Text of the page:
The failings of democracy have become more obvious and need more than just a tweak
Some things get better over time but politics seems to be getting worse. Like a clunky computer that takes ages to get anything done, our political system has outdated hardware and buggy software which means that programs often don’t proceed as planned. In computing terms, our governments’ failure to deal with the aftermath of the global financial crash is the equivalent of a number of flashing warnings and error messages. With the faults more obvious than ever, perhaps it is time to look into rebooting the system.
Viruses in the system
Politics needs a remake as it has moved away from the ideals of democracy. Our leaders have gradually become more and more separated from the world of the voters. Direct contact has been replaced with communication through the media. Policies espoused by the different parties take the form of grandstanding statements that fit into a newspaper headline. The message contained in anything more complicated is often lost on voters with short attention spans.
The result of this is that politics has become just another form of marketing vying for our attention. We, in return, now also struggle to relate to political parties. The number of those among us who are affiliated with a political party has been falling for decades. Politicians instead work with pollsters and media firms to guess at what voters might want and how to package their policies.
At the same time, politicians can only offer voters less bang for their buck. In an increasingly globalized world, many choices that had previously been available to governments have been taken out of their hands. No country can make decisions in isolation and this limits what politicians can offer voters. Not that they will ever admit as much. Yet this unspoken reality further separates voters from politicians who offer too much and can seldom deliver on their policies.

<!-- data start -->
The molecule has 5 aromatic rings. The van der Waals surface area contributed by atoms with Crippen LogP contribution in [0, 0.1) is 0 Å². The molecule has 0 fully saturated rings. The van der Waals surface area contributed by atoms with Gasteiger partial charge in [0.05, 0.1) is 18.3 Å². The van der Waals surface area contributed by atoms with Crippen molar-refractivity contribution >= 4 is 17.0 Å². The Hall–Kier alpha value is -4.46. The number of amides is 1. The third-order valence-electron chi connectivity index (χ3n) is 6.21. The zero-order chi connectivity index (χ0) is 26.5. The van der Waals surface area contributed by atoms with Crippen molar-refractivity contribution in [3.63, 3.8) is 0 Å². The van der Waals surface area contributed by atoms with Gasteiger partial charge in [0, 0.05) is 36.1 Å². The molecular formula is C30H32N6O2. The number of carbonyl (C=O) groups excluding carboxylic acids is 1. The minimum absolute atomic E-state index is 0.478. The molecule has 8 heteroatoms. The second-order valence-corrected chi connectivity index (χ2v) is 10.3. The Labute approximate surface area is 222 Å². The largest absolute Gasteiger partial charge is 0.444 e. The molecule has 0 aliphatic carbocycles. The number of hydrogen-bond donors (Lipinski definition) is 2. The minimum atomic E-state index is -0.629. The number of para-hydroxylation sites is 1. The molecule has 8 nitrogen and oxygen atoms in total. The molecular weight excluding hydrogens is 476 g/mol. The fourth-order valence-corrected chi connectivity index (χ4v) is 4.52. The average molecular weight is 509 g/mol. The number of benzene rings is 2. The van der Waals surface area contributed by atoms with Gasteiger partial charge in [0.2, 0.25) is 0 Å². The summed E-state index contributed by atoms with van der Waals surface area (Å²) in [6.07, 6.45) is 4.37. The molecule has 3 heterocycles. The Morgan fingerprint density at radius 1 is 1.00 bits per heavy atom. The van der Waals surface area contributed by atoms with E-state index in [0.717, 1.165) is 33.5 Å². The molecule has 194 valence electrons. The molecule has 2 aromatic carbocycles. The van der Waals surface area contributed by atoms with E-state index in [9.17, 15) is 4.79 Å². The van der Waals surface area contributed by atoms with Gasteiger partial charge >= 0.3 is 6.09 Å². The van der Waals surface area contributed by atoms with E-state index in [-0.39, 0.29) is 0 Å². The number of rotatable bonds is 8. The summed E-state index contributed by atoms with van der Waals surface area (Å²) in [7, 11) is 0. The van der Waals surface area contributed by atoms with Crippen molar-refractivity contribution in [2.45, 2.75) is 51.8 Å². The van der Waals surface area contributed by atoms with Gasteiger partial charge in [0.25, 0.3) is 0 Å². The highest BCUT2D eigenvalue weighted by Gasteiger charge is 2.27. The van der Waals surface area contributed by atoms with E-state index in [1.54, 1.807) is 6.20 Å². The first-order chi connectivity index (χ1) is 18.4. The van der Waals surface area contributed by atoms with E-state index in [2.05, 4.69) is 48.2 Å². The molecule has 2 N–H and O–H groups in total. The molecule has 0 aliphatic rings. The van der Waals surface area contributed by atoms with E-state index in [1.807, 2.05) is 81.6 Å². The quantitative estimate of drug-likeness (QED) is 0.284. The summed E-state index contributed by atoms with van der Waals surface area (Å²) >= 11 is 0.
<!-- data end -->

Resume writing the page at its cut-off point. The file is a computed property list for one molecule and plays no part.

Some rewiring needed
A good place to start in terms of rebooting politics would be to re-establish links with voters. As with all forms of communication, this needs to be two-way street. Politicians need to not only listen to the concerns of voters before forming policy, but more importantly to explain their actions. Too often politicians sound as if they are talking in code with formulaic messages devoid of content or meaning. More direct contact with normal people might help politicians to rediscover the benefits of speaking frankly and honestly.
The best politics these days seem to be happening at the city level. Mayors are closer to the people they govern, even in the larger cities of London and New York, and they are better at solving problems with regard to things that matter in peoples’ lives such as transport, schools, and crime. From personal experience, the mayor of my city is having a positive effect on the world around me even though I did not vote for him. I cannot say the same for my representative in parliament (who only turns up once every four years at election time) - let alone our Prime Minister in the UK.
Politicians serve many roles in their jobs. At a time when politicians are offering less in terms of leadership, the least they could do instead would be to spend more time among those who elected them. Something needs to be done to fix the systems that will only become more of a problem (see here for one idea). A malfunctioning computer is a hassle but a broken-down political system is far more dangerous.